EDITORS NOTE: Carol Martinson isvice president, asset protection group, forSUPERVALU, where she oversees retail lossprevention operations, operations safety, foodsafety and quality assurance, and corporatesecurity. Prior to joining SUPERVALU in 2005,Martinson was with Lund Food Holdings,where she designed and implemented a newrisk management function in the areas ofsecurity, theft, fraud, workers compensation,and liability. She also held a number ofsecurity positions with Target Corporation,including investigations, training, regionalasset protection teams, headquarters securityoperations, and security effectiveness designfor that companys supply chain. Prior tobeginning her career in retail, Martinson wasvice president of corporate security for FirstBank System in Minneapolis.EDITOR: What is SUPERVALUs size and scope?MARTINSON: SUPERVALU is a public company with both national retailand supply-chain divisions. The retail outlets have about 2,500 sites in 48states. When you add our supply-chain division, we provide groceries andrelated services to about 5,000 endpoints for grocery retailers across 49states.- Sponsor – SUPERVALU started its life as a wholesaler, but the Albertsonsacquisition, which closed in June 2006, has changed the mix of retailand wholesale. We are now a retail company with a largesupply-chain backbone to support both our corporate retail banners andour independent retailers. We have about 200,000 employees, both unionand non-union, across the companys retail and supply-chain operations.Our corporate headquarters is in the Minneapolis area. We also have alarge presence in Boise, Idaho.We have fifteen retail brands across the United States, with the majority holdingeither the number-one or number-two market share in their respectivemarkets. They range from Shaws and Star Market in New England toAlbertsons in Southern California [see About SUPERVALU sidebar].EDITOR: What is the breadth of your responsibility at SUPERVALU?MARTINSON: My official title is vice president of asset protection andthat includes the typical loss prevention and security issues as well assafety and food safetyEDITOR: I understand you began your career outside of retail. Tell usabout your background.MARTINSON: I spent the first twenty years of my career in banking. Istarted out as an internal auditor and then transferred into the securityfunction. Im a product of a very good affirmative-action program. In 1976,First Bank Minneapolis was looking for someone to become anassistant security officer. The security director at that time was aretired FBI agent. The bank also decided it needed to diversifymanagement within the security function because there were nowomen. Then it decided to choose someone who knew banking,which auditing teaches you, and teach the new person security,rather than choosing another law enforcement person andteaching him or her banking. Thats how I landed in that job.At the time, we had a 24-hour operation with uniformedarmed guards. Wed just opened our own central station withno operations, no proceduresnothing. We were startingfrom ground zero. I worked for First Bank Minneapolis until1984 when I went to work for First Bank System, the holdingcompany. Thats when we were going from single-unit bankingin the state of Minnesota to branch banking. We put togetheran operations group that put back-room operations under oneumbrella. We did that with the corporate security function.From 1984 to 1993, I put together First Bank Systems firstunified corporate security function, which included the two largeorganizations in Minneapolis and St. Paul who both had theirown security functions; very tradition-bound histories that wentback to the turn of the century. Minneapolis and St. Paul aretwo very different cities and putting together the two functionsthat had worked for decades separately was a challenge. Wealso did acquisitions in Colorado and Wisconsin. We built a newcentral station and got rid of three 24/7 centers. We had all thepieces you can have in a security function, including IT security,recovery, investigations, physical security, and central station. Ialso had the dubious distinction of being the security directorwhen the chairman was kidnapped, so I learned a lot aboutputting an executive protection function together.EDITOR: How did your transition to Target take place?MARTINSON: I was looking for a professional change. A friendtold me about a retailer in Minneapolis looking for someone todo investigations and training. I threw my hat in the ring witha recruiter and it ended up being King Rogers at Target. I wentto work for Target to deploy their investigations and trainingprogram uniformly across the company. Starting in 1997, I puttogether Targets first market investigations teams and firstnational organized retail crime team. I left Target in 2002 andwent to work for a locally-owned, family-owned grocery storecompany in Minneapolis as the risk management director.I joined SUPERVALU about eighteen months ago as its firstcorporate security director.EDITOR: You were vice president of security at the bank, buttransitioned to a director-level position. Most people would notmake that kind of change. What were the factors that led you tomake that decision?MARTINSON: The scope of the companies was different. FirstBank System was not as large as Target. So, although it was alower-level position at Target, the scope of the job was bigger.It was also the opportunity to start a new function. I like totake pieces and put them together. It was also a chance to learnanother industry. EDITOR: What was the transition from banking to retail likefor you?MARTINSON: Let me answer that with a story. During my firstweek at Target, Im walking around stores and back rooms. It wasincredibly eye opening to go from one industry to the other. Atthe end of the first week, King asked me, What do you think?I said, Im a bit in culture shock. In banks, we put the valuablesin a vault and lock the door at night. You guys let them sit onshelves. Your idea of a lock up, which is chicken-wire mesh andtwo by fours, is not my idea of a secure lock up. And why dontwe have cameras on the dock doors? He looked at me and said,Youre right, Carol. There are two holes in a Target storeone inthe front and one in the back. Weve concentrated everything onthe front because of the cash, but we havent concentrated on theback where the product comes and goes. The result of that wasTarget now has cameras on its dock doors. Im not the only reasonthat happened, but I certainly had some impact on it.If you truly want to be a loss prevention innovator, rememberthat you can bring things to one industry from another. Takeadvantage of your past experience. I looked at my first Targetstore through the eyes of a banker, which allowed me to seethings differently and ask questions. For example, banks putin cameras and leave them. They dont move them. Retailersmove cameras all over the place. Which is the right tactic to bestachieve your security strategy?If youre truly going to look at this as a career and aprofessionwhich I doI dont look at it as loss prevention forFirst Bank system or Target or SUPERVALU. I bring to the tablea professional base of experience and education that can beapplied anyplace. Crossing industries gives you a chance to learn,grow, and keep your horizons broader.EDITOR: What positive changes have you seen in the assetprotection profession over your years in banking, massmerchandising, and food retailing and wholesaling?MARTINSON: Asset protection has become a profession.When I started in banking, if you werent a retired FBI agent,you couldnt get a job at the top level. There is a point in timethat you need to be a business manager, whether its assetprotection or media relations or any other type of function. Theother big change is that people in loss prevention have trulybecome business partners in organizations. Those are the twobig changes.EDITOR: You mentioned affirmative action. Over the past fiveyears, weve interviewed dozens of loss prevention executives,but only two or three of those were women. In your opinion,how has the profession done at promoting women andminorities to the executive level?MARTINSON: Weve done a terrible job. Its a challenge for us.At Target, we had Women in Leadership seminars that workedat growing people from the base level up through the ranks.We had success as long as there was somebody supporting theprogram and as long as there were mentors and role models.Women and minorities need to recognize asset protectionas a career option. We need to get into college criminal justiceprograms to tell students there are other options to being apoliceman or probation officer. Students also need mentors androle models. Thats one of the things that people like me reallyneed to bementors and role modelsand work on it everyday so that people know that they can make it.EDITOR: At SUPERVALU, you are responsible for both the retailand supply-chain divisions. Is that evenly balanced in terms ofyour role of managing asset protection in both areas?MARTINSON: My role, when I came here, was to work acrossthe company. As weve gone through the Albertsons acquisition,weve looked at best practices from both companies that we canbring forward to create a best-in-class asset protection group thatspans corporate, retail, and supply chain.Our retail loss prevention managers within the store bannersare available to help with supply-chain issues in their geographicmarkets. We will make more formal assignments with those typesof things as we move forward. For example, if youre workingretail loss prevention in Chicago, then know that youre going tohelp with supply-chain loss prevention at the distribution centerin Melrose Park.EDITOR: Are there LP directors at SUPERVALUs variousbrand stores?MARTINSON: Yes. We have safety and food safety peoplein each division as well.EDITOR: Do they have a functional or direct reportingrelationship to you?MARTINSON: On the retail side, its direct; on the supply-chainside, its functional.EDITOR: What do you see as the objectives of a food retailerfrom an asset protection point of view?MARTINSON: We want SUPERVALU to be the best place towork, shop, and invest. If we do our jobs well in the assetprotection function, it allows people who do the merchandisingand selling to work in a safe and secure environment in whichthey can succeed.From a business standpoint, the first objective is controllingshrink. Shrink is impacted by the obvious factorsperishablesand food handling issues. Both food safety and employee andcustomer safety touch that. For example, were askingAre weloading food properly so it arrives undamaged? Are we checkingtemperatures all the way through? Do we have good cold chainmanagement? Then there is loss prevention, which focuses at thesite and deals with control of the physical building and inventoryto minimize shrink through loss.Another important factor is anticipating and minimizing risksto people, property, products, and information. Asset protectionis all about protecting the people who shop with us or workwith us. Its also about protecting the property and safeguardingour information, which ties to our brand. Safeguarding thecompanys brands is an important aspect of our asset protectionprogram.EDITOR: What are some of your more significant shrink-relatedinitiatives?MARTINSON: One of the initiatives that Albertsons has hadunderway, and its one that were looking at as a new enterprise,is an equipment upgrade adding digital video recording andputting in a central station alarm system to monitor our ownalarms.In all our divisions there has also been extensive work donegetting everybody on the same inventory system so we canactually understand what our shrink is. Albertsons put in place aholistic approach to shrink reduction at the retail end by puttingloss prevention specialists in place. Many of their groups did nothave field people who worked and looked at shrink. These arentthe people catching shoplifters; these are the people going into understand whats going on in that store, working the POSexception reporting, looking at inventories, those kinds ofthings. Thats been a very successful program for them. Wewill be putting all of our retail brands on the same POSexception-reporting platform.EDITOR: Whats the role of management in the food retailworld when it comes to shrink and asset protection?MARTINSON: The more well run the store is, the better theshrink is. Thats true whether youre in mass merchandiseor food. Whats the difference between loss if the product iselectronics or bakery? It boils down to management beinginvolved in understanding shrink and performing their role inpreventing it.EDITOR: Mass merchandisers are getting into food and foodretailers are getting into mass merchandise. Both are getting intofront-wall businesses, such as pharmacy and banking. Are thosedevelopments posing new challenges for food retailers?MARTINSON: Yes. Weve had banks and pharmacies for sometime. We need to look more closely at how these businessesfit into the front end. We need more prototype work. One ofthe loss prevention challenges, particularly with pharmacies,is understanding how to work with a pharmacy in doing aninvestigation. How do you work with controlled substances? Onthe supply-chain side, how do you secure them? How do youmove them around?EDITOR: Do you have people in your organization focusedsolely on pharmacy or is it spread across functions?MARTINSON: It is spread across, but we also have people whocame out of the pharmacy industry who are exceptionally helpfuland know our pharmacy people very well.EDITOR: Are the pharmacies in your locations owned bySUPERVALU?MARTINSON: Generally, theyre ours.EDITOR: Is that the case with banking?MARTINSON: No, we lease them space. They are responsible for their physical security because of the regulations. We assistthem if something is going on, but theyre responsible for theirown spacesecurity, alarms, cameras.EDITOR: Theres been much discussion in this industry aboutorganized retail theft issues. Is that a significant issue for you?MARTINSON: Yes, it is a significant issue, and one that wewill continue to collaborate with the industry on. We haverepresentation on the National Retail Federation ORC task force,and weve joined RLPIN [Retail Loss Prevention IntelligenceNetwork] so we can start collecting that data and learning whatsgoing on.EDITOR: Can you talk about your companys crisis planning andhow you manage that part of your responsibility?MARTINSON: We have a corporate emergency response team.It includes business continuity and disaster recovery people frominformation technology as well as representatives from functionalareas across the company. At the division level, we have localemergency response teams. They have contact lists and scenariosthey use for planning. One of our challenges is to ensureconsistency of response across the organization.EDITOR: Given SUPERVALUs recent acquisitions and the size ofyour company now, given everything your organization touches,you have quite a challenge in front of you.MARTINSON: Yes, but its exciting. This is a wonderful companywith a tremendous culture. It has a long tradition, but is nowforging a new tradition. Its keeping the best parts of what bothcompanies brought to the table.There are five core values that this company has that definesits actions, decisions, and goalspassion, focus, urgency,standards, and integrity. These values and traditions are whatmake working here fun, and they are what will make this newenterprise work.From an asset protection perspective, we have a hugeopportunity to impact the business, and we are very excitedabout it. Stay UpdatedGet critical information for loss prevention professionals, security and retail management delivered right to your inbox. Sign up now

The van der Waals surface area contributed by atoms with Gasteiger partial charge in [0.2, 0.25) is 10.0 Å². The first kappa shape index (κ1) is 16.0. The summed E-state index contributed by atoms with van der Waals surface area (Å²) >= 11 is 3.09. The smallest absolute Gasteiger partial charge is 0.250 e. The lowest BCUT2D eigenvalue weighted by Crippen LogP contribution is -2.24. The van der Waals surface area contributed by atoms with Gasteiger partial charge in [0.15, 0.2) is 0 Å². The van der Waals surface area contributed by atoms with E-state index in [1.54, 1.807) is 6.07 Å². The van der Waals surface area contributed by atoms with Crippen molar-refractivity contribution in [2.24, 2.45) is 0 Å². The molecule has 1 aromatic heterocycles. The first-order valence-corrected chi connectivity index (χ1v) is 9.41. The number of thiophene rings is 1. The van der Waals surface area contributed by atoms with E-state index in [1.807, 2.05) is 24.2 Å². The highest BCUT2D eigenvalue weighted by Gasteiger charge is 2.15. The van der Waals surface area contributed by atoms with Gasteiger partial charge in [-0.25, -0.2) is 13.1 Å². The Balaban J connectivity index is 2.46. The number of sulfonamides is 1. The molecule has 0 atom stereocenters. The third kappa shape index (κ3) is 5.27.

Villars said that “Big Data developments will be perhaps the most critical new marketplace for storage solutions providers in the coming decade. Providing a strong portfolio of complete Big Data solutions — hardware, software, and implementation services — will be a high priority to succeed. Similarly, a strong portfolio of active archival storage solutions will be a critical differentiator for private content/archive cloud deployments.” More efficient delivery of data/information to internet-based users of applications.Lowers infrastructure investment costsEvens-out the responsiveness of applications that have unpredictable workloadsDistributes the cost of long-term archival of informationEnables near-continuous, real-time analysis of Big Data generated by customers, partners and machines Enterprise IT strategies are under pressure to change, and increasingly the cloud is becoming an important component in revised strategies. Analysts at IDC expect that Enterprise IT shops will increasingly implement private-cloud solutions. And often the central component of these cloud solutions is storage.Spending on private-cloud storage is expected to increase at a compound annual growth rate of 28.9 percent from 2010 to 2015. At that rate, private-cloud storage will triple by 2015. That’s huge compared to the growth of on-premise storage which is growing currently at about 4 percent annually. The report notes that while revenues for cloud services will see huge growth over the next four years, the amount of money that public and private cloud providers will be required to spend is equally huge. Private and Public cloud providers are expected to be two of the biggest spenders on IT products over the next four years.The IDC report, authored by Richard Villars, vice president of Storage and IT Executive Strategies at IDC, says that much of what is driving that growth of cloud-based storage are the demands of “big data“.Villars said that “the emergence of the ‘cloud’ as an alternative for information services delivery will continue to be one of the most important developments in the evolution of the IT market. The storage industry has the potential to be one of the biggest beneficiaries of this trend, but suppliers must balance growing demands from cloud customers for low-cost hardware while boosting demand for advanced software solutions in areas such as object-based storage, automated data tiering, Big Data processing, and advanced archiving services.”The IDC report cites five main reasons why enterprises are favoring cloud-based over on-premise storage solutions: